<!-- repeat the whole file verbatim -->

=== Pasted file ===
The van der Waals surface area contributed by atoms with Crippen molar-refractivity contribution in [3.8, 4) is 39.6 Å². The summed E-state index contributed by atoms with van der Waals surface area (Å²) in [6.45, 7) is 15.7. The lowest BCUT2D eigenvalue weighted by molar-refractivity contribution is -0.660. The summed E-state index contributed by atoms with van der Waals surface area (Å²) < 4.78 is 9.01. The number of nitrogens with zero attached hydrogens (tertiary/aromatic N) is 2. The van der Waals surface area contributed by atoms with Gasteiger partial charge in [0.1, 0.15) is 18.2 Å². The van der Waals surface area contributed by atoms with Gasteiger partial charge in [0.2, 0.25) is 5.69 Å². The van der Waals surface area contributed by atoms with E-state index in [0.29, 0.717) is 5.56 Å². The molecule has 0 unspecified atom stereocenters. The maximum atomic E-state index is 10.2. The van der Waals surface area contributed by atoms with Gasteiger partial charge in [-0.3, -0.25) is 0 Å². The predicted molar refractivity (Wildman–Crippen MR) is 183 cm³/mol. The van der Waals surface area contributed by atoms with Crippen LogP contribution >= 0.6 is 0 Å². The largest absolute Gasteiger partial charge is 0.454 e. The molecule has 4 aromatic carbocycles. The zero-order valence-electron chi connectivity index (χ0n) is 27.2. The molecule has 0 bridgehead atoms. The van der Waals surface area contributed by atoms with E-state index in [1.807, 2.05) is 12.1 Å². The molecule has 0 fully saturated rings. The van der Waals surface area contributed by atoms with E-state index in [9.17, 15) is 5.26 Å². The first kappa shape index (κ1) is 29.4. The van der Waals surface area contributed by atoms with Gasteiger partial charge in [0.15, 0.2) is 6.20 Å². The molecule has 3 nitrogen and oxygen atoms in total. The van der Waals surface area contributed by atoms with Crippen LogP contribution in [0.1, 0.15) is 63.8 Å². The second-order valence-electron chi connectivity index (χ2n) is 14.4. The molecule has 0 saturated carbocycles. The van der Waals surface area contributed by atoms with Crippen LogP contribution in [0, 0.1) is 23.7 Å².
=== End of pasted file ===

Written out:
The van der Waals surface area contributed by atoms with Crippen molar-refractivity contribution in [3.8, 4) is 39.6 Å². The summed E-state index contributed by atoms with van der Waals surface area (Å²) in [6.45, 7) is 15.7. The lowest BCUT2D eigenvalue weighted by molar-refractivity contribution is -0.660. The summed E-state index contributed by atoms with van der Waals surface area (Å²) < 4.78 is 9.01. The number of nitrogens with zero attached hydrogens (tertiary/aromatic N) is 2. The van der Waals surface area contributed by atoms with Gasteiger partial charge in [0.1, 0.15) is 18.2 Å². The van der Waals surface area contributed by atoms with Gasteiger partial charge in [0.2, 0.25) is 5.69 Å². The van der Waals surface area contributed by atoms with E-state index in [0.29, 0.717) is 5.56 Å². The molecule has 0 unspecified atom stereocenters. The maximum atomic E-state index is 10.2. The van der Waals surface area contributed by atoms with Gasteiger partial charge in [-0.3, -0.25) is 0 Å². The predicted molar refractivity (Wildman–Crippen MR) is 183 cm³/mol. The van der Waals surface area contributed by atoms with Crippen LogP contribution >= 0.6 is 0 Å². The largest absolute Gasteiger partial charge is 0.454 e. The molecule has 4 aromatic carbocycles. The zero-order valence-electron chi connectivity index (χ0n) is 27.2. The molecule has 0 bridgehead atoms. The van der Waals surface area contributed by atoms with E-state index in [1.807, 2.05) is 12.1 Å². The molecule has 0 fully saturated rings. The van der Waals surface area contributed by atoms with E-state index in [9.17, 15) is 5.26 Å². The first kappa shape index (κ1) is 29.4. The van der Waals surface area contributed by atoms with Gasteiger partial charge in [0.15, 0.2) is 6.20 Å². The molecule has 3 nitrogen and oxygen atoms in total. The van der Waals surface area contributed by atoms with Crippen LogP contribution in [0.1, 0.15) is 63.8 Å². The second-order valence-electron chi connectivity index (χ2n) is 14.4. The molecule has 0 saturated carbocycles. The van der Waals surface area contributed by atoms with Crippen LogP contribution in [0, 0.1) is 23.7 Å².